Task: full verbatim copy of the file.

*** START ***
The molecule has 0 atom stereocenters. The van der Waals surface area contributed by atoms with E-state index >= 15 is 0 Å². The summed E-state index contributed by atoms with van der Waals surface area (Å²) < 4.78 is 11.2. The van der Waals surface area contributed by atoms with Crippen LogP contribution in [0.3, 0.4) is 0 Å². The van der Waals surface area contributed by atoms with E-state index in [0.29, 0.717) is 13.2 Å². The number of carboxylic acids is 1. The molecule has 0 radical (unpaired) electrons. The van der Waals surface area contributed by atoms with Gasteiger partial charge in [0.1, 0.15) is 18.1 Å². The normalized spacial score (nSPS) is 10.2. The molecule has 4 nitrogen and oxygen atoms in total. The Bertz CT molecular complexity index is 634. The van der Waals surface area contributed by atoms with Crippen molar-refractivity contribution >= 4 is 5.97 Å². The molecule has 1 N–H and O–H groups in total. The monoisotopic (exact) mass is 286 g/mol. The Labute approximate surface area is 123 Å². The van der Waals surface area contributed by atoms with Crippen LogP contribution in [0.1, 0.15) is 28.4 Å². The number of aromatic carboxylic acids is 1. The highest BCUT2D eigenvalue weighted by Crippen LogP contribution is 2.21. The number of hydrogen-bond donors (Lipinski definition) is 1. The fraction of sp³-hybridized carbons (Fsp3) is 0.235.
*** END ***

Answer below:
The molecule has 0 atom stereocenters. The van der Waals surface area contributed by atoms with E-state index >= 15 is 0 Å². The summed E-state index contributed by atoms with van der Waals surface area (Å²) < 4.78 is 11.2. The van der Waals surface area contributed by atoms with Crippen LogP contribution in [0.3, 0.4) is 0 Å². The van der Waals surface area contributed by atoms with E-state index in [0.29, 0.717) is 13.2 Å². The number of carboxylic acids is 1. The molecule has 0 radical (unpaired) electrons. The van der Waals surface area contributed by atoms with Gasteiger partial charge in [0.1, 0.15) is 18.1 Å². The normalized spacial score (nSPS) is 10.2. The molecule has 4 nitrogen and oxygen atoms in total. The Bertz CT molecular complexity index is 634. The van der Waals surface area contributed by atoms with Crippen molar-refractivity contribution >= 4 is 5.97 Å². The molecule has 1 N–H and O–H groups in total. The monoisotopic (exact) mass is 286 g/mol. The Labute approximate surface area is 123 Å². The van der Waals surface area contributed by atoms with Crippen LogP contribution in [0.1, 0.15) is 28.4 Å². The number of aromatic carboxylic acids is 1. The highest BCUT2D eigenvalue weighted by Crippen LogP contribution is 2.21. The number of hydrogen-bond donors (Lipinski definition) is 1. The fraction of sp³-hybridized carbons (Fsp3) is 0.235.